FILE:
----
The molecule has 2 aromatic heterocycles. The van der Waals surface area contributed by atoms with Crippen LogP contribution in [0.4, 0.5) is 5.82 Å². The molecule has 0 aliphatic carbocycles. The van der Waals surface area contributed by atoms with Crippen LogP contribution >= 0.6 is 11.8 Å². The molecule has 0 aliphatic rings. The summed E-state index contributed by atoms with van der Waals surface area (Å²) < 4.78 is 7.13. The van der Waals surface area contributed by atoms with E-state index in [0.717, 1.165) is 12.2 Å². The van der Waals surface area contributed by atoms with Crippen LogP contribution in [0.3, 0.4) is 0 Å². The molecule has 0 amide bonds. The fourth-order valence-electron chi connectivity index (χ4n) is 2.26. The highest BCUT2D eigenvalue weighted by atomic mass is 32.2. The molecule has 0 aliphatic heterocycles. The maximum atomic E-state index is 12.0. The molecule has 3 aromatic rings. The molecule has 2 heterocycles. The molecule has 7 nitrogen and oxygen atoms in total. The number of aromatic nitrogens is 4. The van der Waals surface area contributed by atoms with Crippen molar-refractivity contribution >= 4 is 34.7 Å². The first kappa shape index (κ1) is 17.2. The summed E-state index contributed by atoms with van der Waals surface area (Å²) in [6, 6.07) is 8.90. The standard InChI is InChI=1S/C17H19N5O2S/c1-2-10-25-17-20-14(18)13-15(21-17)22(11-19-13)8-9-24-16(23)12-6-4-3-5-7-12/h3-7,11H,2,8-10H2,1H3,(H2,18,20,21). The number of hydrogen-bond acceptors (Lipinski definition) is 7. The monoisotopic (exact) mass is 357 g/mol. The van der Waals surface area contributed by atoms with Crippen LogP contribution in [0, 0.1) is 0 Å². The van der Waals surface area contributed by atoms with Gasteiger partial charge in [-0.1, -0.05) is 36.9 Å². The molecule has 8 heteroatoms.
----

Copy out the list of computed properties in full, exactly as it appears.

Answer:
The molecule has 2 aromatic heterocycles. The van der Waals surface area contributed by atoms with Crippen LogP contribution in [0.4, 0.5) is 5.82 Å². The molecule has 0 aliphatic carbocycles. The van der Waals surface area contributed by atoms with Crippen LogP contribution >= 0.6 is 11.8 Å². The molecule has 0 aliphatic rings. The summed E-state index contributed by atoms with van der Waals surface area (Å²) < 4.78 is 7.13. The van der Waals surface area contributed by atoms with E-state index in [0.717, 1.165) is 12.2 Å². The van der Waals surface area contributed by atoms with Crippen LogP contribution in [0.3, 0.4) is 0 Å². The molecule has 0 amide bonds. The fourth-order valence-electron chi connectivity index (χ4n) is 2.26. The highest BCUT2D eigenvalue weighted by atomic mass is 32.2. The molecule has 0 aliphatic heterocycles. The maximum atomic E-state index is 12.0. The molecule has 3 aromatic rings. The molecule has 2 heterocycles. The molecule has 7 nitrogen and oxygen atoms in total. The number of aromatic nitrogens is 4. The van der Waals surface area contributed by atoms with Crippen molar-refractivity contribution >= 4 is 34.7 Å². The first kappa shape index (κ1) is 17.2. The summed E-state index contributed by atoms with van der Waals surface area (Å²) in [6, 6.07) is 8.90. The standard InChI is InChI=1S/C17H19N5O2S/c1-2-10-25-17-20-14(18)13-15(21-17)22(11-19-13)8-9-24-16(23)12-6-4-3-5-7-12/h3-7,11H,2,8-10H2,1H3,(H2,18,20,21). The number of hydrogen-bond acceptors (Lipinski definition) is 7. The monoisotopic (exact) mass is 357 g/mol. The van der Waals surface area contributed by atoms with Crippen LogP contribution in [0, 0.1) is 0 Å². The van der Waals surface area contributed by atoms with Gasteiger partial charge in [-0.1, -0.05) is 36.9 Å². The molecule has 8 heteroatoms.